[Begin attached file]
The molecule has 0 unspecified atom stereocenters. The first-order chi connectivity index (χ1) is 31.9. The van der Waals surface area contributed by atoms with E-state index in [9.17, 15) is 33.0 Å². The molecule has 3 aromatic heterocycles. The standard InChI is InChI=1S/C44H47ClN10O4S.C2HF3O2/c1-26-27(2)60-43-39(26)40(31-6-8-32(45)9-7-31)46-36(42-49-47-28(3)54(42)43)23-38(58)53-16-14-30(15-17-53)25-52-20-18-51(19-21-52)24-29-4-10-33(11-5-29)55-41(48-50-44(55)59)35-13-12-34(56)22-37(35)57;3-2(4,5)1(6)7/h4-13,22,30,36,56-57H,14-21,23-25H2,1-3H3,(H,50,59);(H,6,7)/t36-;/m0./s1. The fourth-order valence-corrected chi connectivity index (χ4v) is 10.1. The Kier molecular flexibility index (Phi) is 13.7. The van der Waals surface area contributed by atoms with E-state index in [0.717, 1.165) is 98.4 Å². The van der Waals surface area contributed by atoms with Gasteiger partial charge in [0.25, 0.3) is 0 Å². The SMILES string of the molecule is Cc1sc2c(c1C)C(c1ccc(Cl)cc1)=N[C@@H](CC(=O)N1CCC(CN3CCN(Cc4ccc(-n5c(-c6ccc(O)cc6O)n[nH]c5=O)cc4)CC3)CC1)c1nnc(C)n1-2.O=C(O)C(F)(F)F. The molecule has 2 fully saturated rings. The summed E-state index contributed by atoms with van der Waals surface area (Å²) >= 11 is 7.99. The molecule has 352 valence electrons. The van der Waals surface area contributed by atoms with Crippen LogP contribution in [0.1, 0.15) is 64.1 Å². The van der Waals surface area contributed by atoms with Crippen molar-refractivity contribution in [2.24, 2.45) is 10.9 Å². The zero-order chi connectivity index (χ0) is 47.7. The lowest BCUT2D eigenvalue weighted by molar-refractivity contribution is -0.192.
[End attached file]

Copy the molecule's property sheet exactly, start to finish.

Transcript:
The molecule has 0 unspecified atom stereocenters. The first-order chi connectivity index (χ1) is 31.9. The van der Waals surface area contributed by atoms with E-state index in [9.17, 15) is 33.0 Å². The molecule has 3 aromatic heterocycles. The standard InChI is InChI=1S/C44H47ClN10O4S.C2HF3O2/c1-26-27(2)60-43-39(26)40(31-6-8-32(45)9-7-31)46-36(42-49-47-28(3)54(42)43)23-38(58)53-16-14-30(15-17-53)25-52-20-18-51(19-21-52)24-29-4-10-33(11-5-29)55-41(48-50-44(55)59)35-13-12-34(56)22-37(35)57;3-2(4,5)1(6)7/h4-13,22,30,36,56-57H,14-21,23-25H2,1-3H3,(H,50,59);(H,6,7)/t36-;/m0./s1. The fourth-order valence-corrected chi connectivity index (χ4v) is 10.1. The Kier molecular flexibility index (Phi) is 13.7. The van der Waals surface area contributed by atoms with E-state index in [0.717, 1.165) is 98.4 Å². The van der Waals surface area contributed by atoms with Gasteiger partial charge in [0.25, 0.3) is 0 Å². The SMILES string of the molecule is Cc1sc2c(c1C)C(c1ccc(Cl)cc1)=N[C@@H](CC(=O)N1CCC(CN3CCN(Cc4ccc(-n5c(-c6ccc(O)cc6O)n[nH]c5=O)cc4)CC3)CC1)c1nnc(C)n1-2.O=C(O)C(F)(F)F. The molecule has 2 fully saturated rings. The summed E-state index contributed by atoms with van der Waals surface area (Å²) >= 11 is 7.99. The molecule has 352 valence electrons. The van der Waals surface area contributed by atoms with Crippen LogP contribution in [0.1, 0.15) is 64.1 Å². The van der Waals surface area contributed by atoms with Crippen molar-refractivity contribution in [2.24, 2.45) is 10.9 Å². The zero-order chi connectivity index (χ0) is 47.7. The lowest BCUT2D eigenvalue weighted by molar-refractivity contribution is -0.192.